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Fungal Biology Reviews

Current practices and emerging possibilities for reducing the spread of oomycete pathogens in terrestrial and aquatic production systems in the European Union

Clara Benavent-Celmaa,b, Noelia López-Garcíac,1, Tahmina Rubaa,b,d,1, Magdalena E. Scislak b,1, David Street-Jonesb,1, Pieter van Westb, Stephen Woodwarda, Johanna Witzellc,e

Department of Plant and Soil Science, School of Biological Sciences, University of Aberdeen, Aberdeen, Scotland AB24 3UU, UK.


Diseases caused by oomycete pathogens are a global threat to forestry, agriculture and aquaculture. Because of their complex life cycles, characterised by dormant resting structures that enable their survival for years under hostile environmental conditions, reducing the spread of oomycetes is a challenging task. In this review, we present an overview of this challenge, starting from the need to understand the natural and anthropogenic dispersal pathways of these pathogens. Focusing on the European Union, we explore current legislation that forms a backbone for biosecurity protocols against the spread of oomycetes through trade and transport. We discuss the options for prevention, containment and long-term management of oomycetes in different production settings, emphasising the importance of prevention as the most cost-efficient strategy to reduce the spread of these pathogens. Finally, we highlight some of the new and emerging technologies and strategies as potential tools in the integrated pest management of animal and plant diseases caused by oomycetes. We emphasise the urgency of actions to halt the global spread of these pathogens.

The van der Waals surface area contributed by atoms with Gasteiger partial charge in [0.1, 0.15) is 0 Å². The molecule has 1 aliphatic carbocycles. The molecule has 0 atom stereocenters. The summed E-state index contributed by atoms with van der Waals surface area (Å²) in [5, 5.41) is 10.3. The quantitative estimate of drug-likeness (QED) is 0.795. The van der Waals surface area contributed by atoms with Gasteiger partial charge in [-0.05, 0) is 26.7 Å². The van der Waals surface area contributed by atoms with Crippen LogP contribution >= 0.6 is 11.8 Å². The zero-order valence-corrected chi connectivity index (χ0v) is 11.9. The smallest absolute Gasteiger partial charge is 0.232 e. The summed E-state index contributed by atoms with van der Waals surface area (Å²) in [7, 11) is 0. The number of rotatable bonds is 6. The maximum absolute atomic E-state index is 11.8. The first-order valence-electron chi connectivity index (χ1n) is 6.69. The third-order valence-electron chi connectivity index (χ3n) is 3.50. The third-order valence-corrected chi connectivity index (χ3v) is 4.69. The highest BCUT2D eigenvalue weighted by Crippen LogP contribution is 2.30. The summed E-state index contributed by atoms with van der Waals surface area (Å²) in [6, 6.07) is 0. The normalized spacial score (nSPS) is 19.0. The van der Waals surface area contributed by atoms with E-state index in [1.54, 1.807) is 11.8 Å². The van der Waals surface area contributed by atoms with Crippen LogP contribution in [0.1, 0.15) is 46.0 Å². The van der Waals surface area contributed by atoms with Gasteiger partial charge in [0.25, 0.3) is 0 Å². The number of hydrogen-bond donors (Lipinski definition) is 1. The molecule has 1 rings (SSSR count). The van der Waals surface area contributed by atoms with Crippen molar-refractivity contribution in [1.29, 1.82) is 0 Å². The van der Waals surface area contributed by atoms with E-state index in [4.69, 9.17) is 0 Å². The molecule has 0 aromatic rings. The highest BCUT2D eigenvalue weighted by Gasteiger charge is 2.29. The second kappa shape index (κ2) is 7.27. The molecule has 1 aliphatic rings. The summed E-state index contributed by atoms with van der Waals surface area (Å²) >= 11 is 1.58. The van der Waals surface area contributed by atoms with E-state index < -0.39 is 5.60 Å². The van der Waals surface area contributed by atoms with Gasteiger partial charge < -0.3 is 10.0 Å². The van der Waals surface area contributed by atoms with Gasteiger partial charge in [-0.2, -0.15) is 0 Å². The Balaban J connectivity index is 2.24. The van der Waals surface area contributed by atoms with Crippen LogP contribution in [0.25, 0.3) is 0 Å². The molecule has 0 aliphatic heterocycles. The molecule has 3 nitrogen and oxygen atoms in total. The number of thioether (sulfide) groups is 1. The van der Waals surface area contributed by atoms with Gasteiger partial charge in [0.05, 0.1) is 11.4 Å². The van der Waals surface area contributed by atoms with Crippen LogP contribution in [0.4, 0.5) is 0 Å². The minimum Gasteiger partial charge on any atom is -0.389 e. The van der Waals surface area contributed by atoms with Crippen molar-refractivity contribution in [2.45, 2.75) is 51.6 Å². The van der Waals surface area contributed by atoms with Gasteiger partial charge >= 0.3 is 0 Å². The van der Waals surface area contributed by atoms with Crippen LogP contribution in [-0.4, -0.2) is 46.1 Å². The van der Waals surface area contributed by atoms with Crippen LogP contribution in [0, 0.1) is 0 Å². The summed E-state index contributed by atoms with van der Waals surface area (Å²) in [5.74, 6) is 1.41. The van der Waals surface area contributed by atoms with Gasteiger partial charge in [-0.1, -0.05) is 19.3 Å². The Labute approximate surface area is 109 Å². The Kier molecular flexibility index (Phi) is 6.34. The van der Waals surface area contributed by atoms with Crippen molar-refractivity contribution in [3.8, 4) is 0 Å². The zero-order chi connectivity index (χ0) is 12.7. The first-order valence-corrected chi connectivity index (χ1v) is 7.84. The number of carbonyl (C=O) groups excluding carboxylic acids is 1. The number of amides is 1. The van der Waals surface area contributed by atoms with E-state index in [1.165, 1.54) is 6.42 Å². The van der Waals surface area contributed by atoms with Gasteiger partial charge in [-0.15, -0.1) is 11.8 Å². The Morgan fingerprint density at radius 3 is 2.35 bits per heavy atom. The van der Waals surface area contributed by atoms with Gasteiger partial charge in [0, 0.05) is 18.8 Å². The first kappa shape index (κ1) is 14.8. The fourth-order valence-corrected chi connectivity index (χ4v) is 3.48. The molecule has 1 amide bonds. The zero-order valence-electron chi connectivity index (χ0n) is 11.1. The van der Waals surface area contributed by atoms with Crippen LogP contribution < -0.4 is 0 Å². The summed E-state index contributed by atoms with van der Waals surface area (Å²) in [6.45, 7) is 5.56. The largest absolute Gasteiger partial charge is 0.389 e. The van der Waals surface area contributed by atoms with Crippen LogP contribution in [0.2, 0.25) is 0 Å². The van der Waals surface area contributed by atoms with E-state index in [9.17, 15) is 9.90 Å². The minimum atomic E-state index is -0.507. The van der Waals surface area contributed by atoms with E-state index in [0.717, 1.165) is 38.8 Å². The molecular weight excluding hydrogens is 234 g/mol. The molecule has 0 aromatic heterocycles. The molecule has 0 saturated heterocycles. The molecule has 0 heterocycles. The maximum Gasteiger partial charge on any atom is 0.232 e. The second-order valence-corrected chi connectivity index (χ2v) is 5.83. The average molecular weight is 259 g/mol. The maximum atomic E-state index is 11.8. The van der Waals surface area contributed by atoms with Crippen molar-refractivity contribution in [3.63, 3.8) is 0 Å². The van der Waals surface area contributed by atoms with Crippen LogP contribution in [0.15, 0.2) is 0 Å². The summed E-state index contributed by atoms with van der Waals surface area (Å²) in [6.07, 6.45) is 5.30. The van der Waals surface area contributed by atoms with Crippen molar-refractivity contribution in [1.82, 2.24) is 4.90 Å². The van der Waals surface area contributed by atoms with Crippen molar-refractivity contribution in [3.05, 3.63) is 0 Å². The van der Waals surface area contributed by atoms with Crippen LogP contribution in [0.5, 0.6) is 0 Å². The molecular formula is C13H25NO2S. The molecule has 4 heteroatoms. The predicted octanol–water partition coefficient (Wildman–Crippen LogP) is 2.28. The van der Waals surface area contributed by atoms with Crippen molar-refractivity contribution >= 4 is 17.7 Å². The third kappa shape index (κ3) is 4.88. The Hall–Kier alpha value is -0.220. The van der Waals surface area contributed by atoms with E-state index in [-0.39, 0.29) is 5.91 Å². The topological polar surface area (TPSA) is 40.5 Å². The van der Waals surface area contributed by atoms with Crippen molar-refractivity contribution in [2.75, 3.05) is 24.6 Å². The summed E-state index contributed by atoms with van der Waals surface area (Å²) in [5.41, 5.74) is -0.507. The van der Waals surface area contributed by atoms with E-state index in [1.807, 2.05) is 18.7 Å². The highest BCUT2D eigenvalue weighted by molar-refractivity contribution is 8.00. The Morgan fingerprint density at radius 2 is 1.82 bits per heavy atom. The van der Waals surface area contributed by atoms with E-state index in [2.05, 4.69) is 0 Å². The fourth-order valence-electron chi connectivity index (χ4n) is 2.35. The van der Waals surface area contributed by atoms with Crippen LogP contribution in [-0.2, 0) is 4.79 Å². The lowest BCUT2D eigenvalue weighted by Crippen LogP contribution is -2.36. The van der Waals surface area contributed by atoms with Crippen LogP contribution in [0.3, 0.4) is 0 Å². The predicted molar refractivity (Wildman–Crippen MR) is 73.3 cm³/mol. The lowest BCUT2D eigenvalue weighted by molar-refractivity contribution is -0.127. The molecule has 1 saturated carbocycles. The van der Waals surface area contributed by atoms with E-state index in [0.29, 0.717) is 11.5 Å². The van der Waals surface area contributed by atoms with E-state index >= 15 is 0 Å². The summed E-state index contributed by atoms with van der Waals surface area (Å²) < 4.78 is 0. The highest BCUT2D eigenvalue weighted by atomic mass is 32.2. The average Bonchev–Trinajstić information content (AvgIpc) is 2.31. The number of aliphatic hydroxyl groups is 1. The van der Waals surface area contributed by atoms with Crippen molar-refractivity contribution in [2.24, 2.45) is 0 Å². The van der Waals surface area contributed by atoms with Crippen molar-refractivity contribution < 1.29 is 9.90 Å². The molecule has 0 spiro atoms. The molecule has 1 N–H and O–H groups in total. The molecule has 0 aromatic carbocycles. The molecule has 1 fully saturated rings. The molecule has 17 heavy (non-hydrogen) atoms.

Keywords: EU legislation and policies, Fish trade, Management practices, Oomycete dispersal pathways, Plant trade.

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